Trump to meet Polish president known for anti-LGBTQ rhetoric
Trump is accused of supporting those who discriminate against LGBTQ people by hosting Polish President Andrzej Duda.
US President Donald Trump is facing criticism for hosting Poland’s president at the White House days before his visitor faces a tougher than expected fight for re-election.
Trump and Polish President Andrzej Duda are scheduled to meet on Wednesday. Duda is competing for a second five-year term in Poland’s presidential election this weekend.
Duda recently attracted international attention for promising to protect Polish families from what he called an “LGBT ideology” more dangerous than communism. Critics said by welcoming him Trump is giving support to those looking to discriminate against LGBTQ people and other minorities.
The meeting is scheduled to take place four days before the first round of Poland’s presidential election. The visit, announced last week after Trump said he planned to remove thousands of US troops from Germany, is expected to include discussions on defence and economic issues.
It is believed that some of the US troops could be transferred to Poland, a NATO member on the alliance’s eastern flank. Poland is one of Europe’s most enthusiastically pro-American countries and the visit could give Duda a boost as he seeks leading up to the election.
Public television in Poland, which is controlled by the governing Law and Justice party that backs Duda, has pushed a similar message about the LGBTQ rights movement, which many conservatives in mostly Catholic Poland see as a foreign import and a threat to their culture.
The populist Law and Justice party embraced the same messages critical of the LGBTQ rights movement before the parliamentary election it won last year. Several municipalities in Poland have declared themselves “LGBT free”.
Public television has also been using anti-Semitic tropes in a series of reports meant to undermine Duda’s main presidential rival, Warsaw Mayor Rafal Trzaskowski.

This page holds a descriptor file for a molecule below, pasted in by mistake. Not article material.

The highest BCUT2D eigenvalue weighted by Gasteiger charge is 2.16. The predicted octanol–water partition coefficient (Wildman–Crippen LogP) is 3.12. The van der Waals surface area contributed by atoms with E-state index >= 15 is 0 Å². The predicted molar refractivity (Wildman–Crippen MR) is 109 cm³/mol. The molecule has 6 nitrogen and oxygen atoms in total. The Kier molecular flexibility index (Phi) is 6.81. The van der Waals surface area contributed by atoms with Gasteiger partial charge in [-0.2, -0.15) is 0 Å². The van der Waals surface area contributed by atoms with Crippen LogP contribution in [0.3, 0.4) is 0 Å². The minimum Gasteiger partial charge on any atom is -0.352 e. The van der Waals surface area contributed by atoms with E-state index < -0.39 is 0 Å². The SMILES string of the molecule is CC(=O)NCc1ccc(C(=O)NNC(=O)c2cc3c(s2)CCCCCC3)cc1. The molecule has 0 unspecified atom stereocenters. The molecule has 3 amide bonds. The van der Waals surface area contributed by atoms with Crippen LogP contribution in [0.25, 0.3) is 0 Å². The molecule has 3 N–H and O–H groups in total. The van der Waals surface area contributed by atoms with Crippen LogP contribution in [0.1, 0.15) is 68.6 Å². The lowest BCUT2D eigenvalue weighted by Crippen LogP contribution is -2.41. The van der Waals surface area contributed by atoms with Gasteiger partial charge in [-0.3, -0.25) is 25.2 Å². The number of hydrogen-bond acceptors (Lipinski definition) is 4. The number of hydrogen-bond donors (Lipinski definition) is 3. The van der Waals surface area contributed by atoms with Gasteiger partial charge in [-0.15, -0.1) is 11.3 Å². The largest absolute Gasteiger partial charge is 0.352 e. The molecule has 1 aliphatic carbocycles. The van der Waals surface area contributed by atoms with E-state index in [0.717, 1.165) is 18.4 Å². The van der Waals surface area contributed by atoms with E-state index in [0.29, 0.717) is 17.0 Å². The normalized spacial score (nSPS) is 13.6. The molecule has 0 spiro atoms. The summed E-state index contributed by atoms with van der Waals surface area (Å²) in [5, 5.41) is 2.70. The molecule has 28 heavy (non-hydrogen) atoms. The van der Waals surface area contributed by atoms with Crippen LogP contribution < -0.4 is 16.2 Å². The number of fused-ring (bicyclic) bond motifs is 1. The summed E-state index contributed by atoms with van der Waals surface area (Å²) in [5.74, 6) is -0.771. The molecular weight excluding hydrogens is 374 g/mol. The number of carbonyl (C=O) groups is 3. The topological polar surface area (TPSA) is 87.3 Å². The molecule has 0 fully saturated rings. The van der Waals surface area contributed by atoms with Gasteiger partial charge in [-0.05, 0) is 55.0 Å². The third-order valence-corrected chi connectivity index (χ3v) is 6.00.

“We are concerned that the White House visit is sending a signal of political support for a candidate whose campaign has engaged in homophobic and antisemitic rhetoric,” said Zselyke Csaky, research director for Europe and Eurasia at Freedom House. a US-based organization. “The scapegoating of minority groups is a dangerous strategy and should be condemned, not supported by the president of the United States.”
The Human Rights Campaign, an LGBTQ rights advocacy group in Washington, DC, also criticised Duda’s visit to the White House so close to Sunday’s election.
It said Duda’s use of anti-LGBTQ rhetoric is “vile, manipulative and dangerous”, and that Trump was showing he is “no friend” to the gay rights community.
US Congressman Eliot Engel, a Democrat who is the chairman of the House Foreign Affairs Committee, called Trump’s invitation to Duda an example of Trump’s “infatuation with leaders who have demonstrated autocratic tendencies”.
“President Duda and his party promote horrifying homophobic and anti-LGBTQ stereotypes and policies that run counter to the human rights and values that America should strive to uphold,” Eliot said in a statement last week.
Duda is the frontrunner in a field of 11 candidates, but his support has been falling lately as the coronavirus pandemic hit Poland’s economy.
Polls suggest he will win about 40 percent of the votes, below a 50 percent threshold for outright victory. That would trigger a runoff on July 12, which is likely to pit him against Trzaskowski, who has been gaining popularity. Polls show them tied for support in a second round.
One of Duda’s challengers in the presidential race, nonaligned Szymon Holownia, said Duda must see his visit to Washington as a potential “game-changer” in the race if he is suspending campaigning to go there during the crucial week before the election.
He said he saw it as nothing more than a “propaganda event”.
Before taking off for Washington, DC, from Krakow on Tuesday, Duda said his fifth meeting with Trump would focus on “fundamental” issues such as Poland’s military and energy security, telecommunications and cybersecurity and economic cooperation.
Duda pointed to Microsoft’s announcement last month of a planned $1bn investment for a data processing centre in Poland as an example of growing cooperation in the IT sector.